To be sure, the signers professed their loyalty to “our dread soveraigne Lord, King James.” But they claimed authority to rule themselves not in the king’s name, but from their own free will. The agreement they signed off Provincetown Harbor declared their intention to “covenant and combine our selves together” for the purpose of self-government. When each man “promise[d] all due submission and obedience,” it was to the colony they were poised to launch in America – not to the throne back in London.

Morrison might tell his New Hampshire audience that the Mayflower Compact was “simply” an agreement to work together, but John Quincy Adams knew better. He regarded what the Mayflower passengers accomplished with something approaching awe. Their shipboard agreement, he said in his Forefathers’ Day address in 1802 , “is, perhaps, the only instance in human history of that positive, original social compact which speculative philosophers have imagined as the only legitimate source of government.” What Locke and Rousseau would theorize about, Adams argued, the men on the Mayflower had actually done: “Here was a unanimous and personal assent, by all the individuals of the community, to the association by which they became a nation.”

They underscored that the right of free people to govern themselves came from God, who is mentioned four times in the brief document.

That wasn’t all they did. They underscored that the right of free people to govern themselves came from God, who is mentioned four times in the brief document. The Compact’s opening words are “In the name of God, Amen.” Its core purpose, the forming of a body politic, is expressly undertaken “solemnly and mutually in the presence of God.”

Yet if the Mayflower Compact was explicitly religious, it was not sectarian. It contains no reference to a church. It was signed by no clergyman, for there was none aboard. It contained no Separatist doctrine. There was nothing in it that a mainstream member of the Church of England, or even a Roman Catholic, could have objected to.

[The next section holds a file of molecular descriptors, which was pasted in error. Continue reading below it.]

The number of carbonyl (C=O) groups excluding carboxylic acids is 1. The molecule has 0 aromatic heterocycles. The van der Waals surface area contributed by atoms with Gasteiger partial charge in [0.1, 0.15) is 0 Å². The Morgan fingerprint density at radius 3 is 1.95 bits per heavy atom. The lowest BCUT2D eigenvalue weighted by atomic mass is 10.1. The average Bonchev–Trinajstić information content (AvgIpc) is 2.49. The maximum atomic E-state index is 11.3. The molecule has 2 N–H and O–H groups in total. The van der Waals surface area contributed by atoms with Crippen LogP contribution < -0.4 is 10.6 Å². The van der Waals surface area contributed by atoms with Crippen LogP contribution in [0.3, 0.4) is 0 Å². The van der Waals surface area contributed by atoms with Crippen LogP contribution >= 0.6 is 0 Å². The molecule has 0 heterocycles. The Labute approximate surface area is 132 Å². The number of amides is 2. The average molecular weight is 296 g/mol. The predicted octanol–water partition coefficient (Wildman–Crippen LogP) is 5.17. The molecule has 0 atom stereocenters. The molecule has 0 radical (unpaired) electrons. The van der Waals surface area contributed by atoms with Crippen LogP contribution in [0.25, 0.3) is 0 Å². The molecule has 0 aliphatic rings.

Thus, in just 200 words, were sown the great themes of American democracy: that all men are created equal, that they are endowed by their creator with basic rights, that government derives legitimacy from the consent of the governed. In 1776 – a century and a half later – those themes would be enshrined in the American Declaration of Independence. But it was in 1620 that those ideas had their birth, when a tiny band of Pilgrims, about to step ashore into a wintry Massachusetts wilderness, set them down in writing, and agreed to live together as fellow citizens.

Ours is not the first society to be riven by deep disagreement; the Mayflower’s passengers were, too. They found a way to surmount their quarrels and to bind themselves to each other in a spirit of respectful liberty and equality.

Shouldn’t we be able to as well?

This op-ed originally appeared in “Arguable,” a weekly newsletter written by Boston Globe columnist Jeff Jacoby.